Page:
In late June, drug regulators from around the world gathered in Dar Es Salaam, Tanzania, to brainstorm solutions for solving a major problem in many African countries and other developing nations: a lack of access to veterinary care, and most importantly, to particular drugs and vaccines that could protect against livestock losses. The event, called the 4th Global Animal Health Conference, was sponsored the Bill & Melinda Gates Foundation and hosted by the international trade group HealthforAnimals.
|Samuel Thevasagayam leads the Gates Foundation's Livestock initiative|
The conference was a vital element of the Gates Foundation's overall mission to improve global health conditions, said Samuel Thevasagayam, the organization's deputy director in charge of livestock initiatives, in a phone interview with FierceAnimalHealth. "When we entered the agricultural area, we realized that in areas where people earn less than $2 a day, 60% of them had livestock," Thevasagayam said. "Animal-sourced food provides essential nutrients. So we wanted to reduce the preventable losses from livestock production that are caused by diseases, and then optimize the genetic potential of these animals to maximize their productive capacity."
There are many obstacles to reaching those goals, however. The African continent is expected to face a 168% increase in food demand by 2030, according to HealthforAnimals. But farmers can't keep up, largely because of diseases such as East Coast fever, which kills a cow every 30 seconds in East Africa alone. There are vaccines for East Coast fever and other diseases, but an underdeveloped regulatory system in some regions is preventing companies from entering those markets, while at the same time leaving farmers vulnerable to sales pitches from companies selling counterfeit drugs, Thevasagayam said.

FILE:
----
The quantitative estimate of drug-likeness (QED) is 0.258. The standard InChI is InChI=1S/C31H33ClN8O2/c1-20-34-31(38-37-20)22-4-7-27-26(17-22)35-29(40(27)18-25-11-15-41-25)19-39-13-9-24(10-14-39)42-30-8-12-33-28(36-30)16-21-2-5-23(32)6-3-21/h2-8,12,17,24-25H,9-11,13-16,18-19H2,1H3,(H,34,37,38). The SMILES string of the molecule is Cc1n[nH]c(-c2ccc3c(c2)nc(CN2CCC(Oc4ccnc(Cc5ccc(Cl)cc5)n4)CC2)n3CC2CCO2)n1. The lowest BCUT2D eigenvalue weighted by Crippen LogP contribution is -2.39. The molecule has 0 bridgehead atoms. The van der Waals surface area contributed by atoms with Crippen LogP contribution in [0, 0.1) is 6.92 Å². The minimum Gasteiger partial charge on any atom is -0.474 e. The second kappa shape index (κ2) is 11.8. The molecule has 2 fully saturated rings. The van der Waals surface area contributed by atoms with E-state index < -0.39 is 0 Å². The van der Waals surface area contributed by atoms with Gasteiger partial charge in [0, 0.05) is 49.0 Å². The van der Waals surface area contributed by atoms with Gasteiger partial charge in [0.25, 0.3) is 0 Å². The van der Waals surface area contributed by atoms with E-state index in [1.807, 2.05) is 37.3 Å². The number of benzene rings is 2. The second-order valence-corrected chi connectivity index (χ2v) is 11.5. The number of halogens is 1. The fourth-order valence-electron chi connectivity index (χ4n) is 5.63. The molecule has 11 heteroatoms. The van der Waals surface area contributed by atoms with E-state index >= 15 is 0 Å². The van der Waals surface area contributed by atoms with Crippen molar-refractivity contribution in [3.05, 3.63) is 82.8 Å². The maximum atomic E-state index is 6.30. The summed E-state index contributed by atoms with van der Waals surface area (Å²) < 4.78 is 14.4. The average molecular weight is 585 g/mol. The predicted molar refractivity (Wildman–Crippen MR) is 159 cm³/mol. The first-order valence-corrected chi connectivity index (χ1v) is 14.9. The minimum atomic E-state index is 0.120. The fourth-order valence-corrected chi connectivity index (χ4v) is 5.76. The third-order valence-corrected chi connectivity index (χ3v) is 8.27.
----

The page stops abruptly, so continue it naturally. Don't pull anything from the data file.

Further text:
During the two-day event, representatives from the FDA and several international regulatory bodies discussed potential methods for enabling farmers in developing countries to access vaccines and drugs for food animals. Regulators from Africa gathered ideas for harmonizing the approval and marketing of veterinary drugs in different countries and for setting up "centers of excellence" that would provide expertise in various specialties, Thevasagayam said. "That way, they can help each other and act as a region," Thevasagayam said. "That was received very well."
Bettye Walters, an officer at the FDA's Center for Veterinary Medicine, attended the event and was encouraged by its focus on "regulatory convergence," or the process of more closely aligning regulatory agencies from different countries. "We tackled important ideas related to promoting market control, including the surveillance of veterinary products on the market and improving access to effective animal drugs," Walters said in an FDA blog post. "If all countries can agree on the testing and safety of animal drugs, each country could have faster access to new medical products and be able to better leverage often-limited resources."
Carel du Marchie Sarvaas, executive director of HealthforAnimals (formerly the International Foundation for Animal Health), urged regional organizations in Africa to continue discussing and implementing some of the ideas that came out of the conference. "We hope that as a result of the conference debates, further improvements will be made in market control and market access," he said in a press release.
Thevasagayam said he left the conference encouraged by the prospect of improving livestock health and production in Africa, and he harkened back to East Coast fever, which he says is a prime example of a preventable scourge. "Farmers know that when East Coast fever attacks, so many animals will die. Yet for $10 an animal, they could get a vaccine that would protect them for life," Thevasagayam said. "Regulatory reform takes time, but I'm very hopeful and encouraged to see it has already started."